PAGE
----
When Sue was a girl her family had a property where they grew a number of fruit trees (all organic) and during apple season almost every day before school her mother would tell her to go into the orchard and pick three apples from the tree to take to school. Now, why three apples and not just one? Well, Sue went on to say out of those three apples one would be rotten, one would be riddled with codling moth larva, but one out of the three would be completely fine to eat!

The message of the story is obvious, grow organically and accept that sometimes you will have losses in produce from pests and disease but regardless you’ll still have enough fruit and vegetables, which are chemical free to enjoy. The only things we should be spraying over and adding to our food crops should be natural like: fertilisers, compost teas, worm casings, coffee grindings, seaweed tonics, composts, manures, etc.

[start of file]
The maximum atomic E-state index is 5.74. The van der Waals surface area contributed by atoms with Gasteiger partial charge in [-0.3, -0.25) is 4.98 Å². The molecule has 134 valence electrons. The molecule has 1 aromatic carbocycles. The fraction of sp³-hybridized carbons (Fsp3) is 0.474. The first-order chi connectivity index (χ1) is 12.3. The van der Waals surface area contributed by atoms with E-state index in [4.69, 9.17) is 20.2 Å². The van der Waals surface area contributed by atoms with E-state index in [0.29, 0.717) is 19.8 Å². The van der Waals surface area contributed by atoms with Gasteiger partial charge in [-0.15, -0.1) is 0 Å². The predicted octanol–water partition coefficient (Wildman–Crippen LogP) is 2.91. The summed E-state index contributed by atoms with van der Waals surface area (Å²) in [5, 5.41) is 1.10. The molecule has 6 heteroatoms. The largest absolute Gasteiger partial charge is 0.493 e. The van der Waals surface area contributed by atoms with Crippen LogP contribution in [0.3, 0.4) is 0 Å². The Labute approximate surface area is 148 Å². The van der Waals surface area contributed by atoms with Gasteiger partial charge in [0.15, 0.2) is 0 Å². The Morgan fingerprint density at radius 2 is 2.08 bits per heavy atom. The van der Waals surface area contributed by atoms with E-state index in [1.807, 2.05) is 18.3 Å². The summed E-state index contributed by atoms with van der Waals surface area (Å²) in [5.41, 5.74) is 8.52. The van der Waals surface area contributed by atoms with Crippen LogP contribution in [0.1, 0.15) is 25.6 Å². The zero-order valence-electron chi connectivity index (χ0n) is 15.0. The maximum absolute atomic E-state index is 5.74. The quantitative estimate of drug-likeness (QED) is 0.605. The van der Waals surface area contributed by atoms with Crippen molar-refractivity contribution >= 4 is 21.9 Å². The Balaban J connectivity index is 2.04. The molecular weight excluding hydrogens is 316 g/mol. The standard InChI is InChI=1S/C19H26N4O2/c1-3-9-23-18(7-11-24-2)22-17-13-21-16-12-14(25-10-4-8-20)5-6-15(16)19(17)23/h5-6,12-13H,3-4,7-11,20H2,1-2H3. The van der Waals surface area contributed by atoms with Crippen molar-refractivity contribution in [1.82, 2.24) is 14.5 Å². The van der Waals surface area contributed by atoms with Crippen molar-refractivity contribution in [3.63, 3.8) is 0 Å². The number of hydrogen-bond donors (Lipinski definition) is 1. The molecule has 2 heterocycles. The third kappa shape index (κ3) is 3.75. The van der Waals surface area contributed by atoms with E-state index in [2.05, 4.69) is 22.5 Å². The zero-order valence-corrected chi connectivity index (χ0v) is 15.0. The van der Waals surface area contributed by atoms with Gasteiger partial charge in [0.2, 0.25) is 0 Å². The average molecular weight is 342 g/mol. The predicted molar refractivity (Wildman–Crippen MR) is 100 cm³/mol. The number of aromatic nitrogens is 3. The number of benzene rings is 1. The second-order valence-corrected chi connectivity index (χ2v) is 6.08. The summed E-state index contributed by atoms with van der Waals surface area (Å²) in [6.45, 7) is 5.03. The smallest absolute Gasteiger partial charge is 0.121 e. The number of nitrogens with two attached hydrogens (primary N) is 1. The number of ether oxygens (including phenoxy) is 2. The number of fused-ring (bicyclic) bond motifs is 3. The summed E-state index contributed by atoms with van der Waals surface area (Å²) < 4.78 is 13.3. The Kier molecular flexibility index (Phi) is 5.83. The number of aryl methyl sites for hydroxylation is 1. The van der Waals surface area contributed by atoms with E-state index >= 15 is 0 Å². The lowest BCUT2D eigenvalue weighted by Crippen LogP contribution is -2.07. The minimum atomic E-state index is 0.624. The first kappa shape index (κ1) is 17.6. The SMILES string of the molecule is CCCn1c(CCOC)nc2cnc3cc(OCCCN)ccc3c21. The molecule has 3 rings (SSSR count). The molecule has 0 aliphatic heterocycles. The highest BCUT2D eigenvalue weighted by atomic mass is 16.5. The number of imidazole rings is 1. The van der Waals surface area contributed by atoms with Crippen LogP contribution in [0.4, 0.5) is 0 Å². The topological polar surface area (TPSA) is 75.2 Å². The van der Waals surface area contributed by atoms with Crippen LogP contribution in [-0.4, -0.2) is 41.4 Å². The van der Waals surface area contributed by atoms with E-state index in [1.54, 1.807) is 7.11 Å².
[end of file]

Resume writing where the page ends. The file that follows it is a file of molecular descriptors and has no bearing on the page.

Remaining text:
Natural and organic ways to combat fruit fly in the home garden    

I see a lot of merit in this methodology and whilst spraying chemicals is effective for fruit fly control it’s really silly to employ this extreme measure in the backyard. Especially, since there are several other organic ways to control this pest or combat its destruction.

For a start, good garden hygiene is the minimum we should all practice. Things like: removing infected fruit and either destroying it through burning or bagging it and placing the fruit in the rubbish. I feed mine to the chickens and ducks they love fruit fly maggots!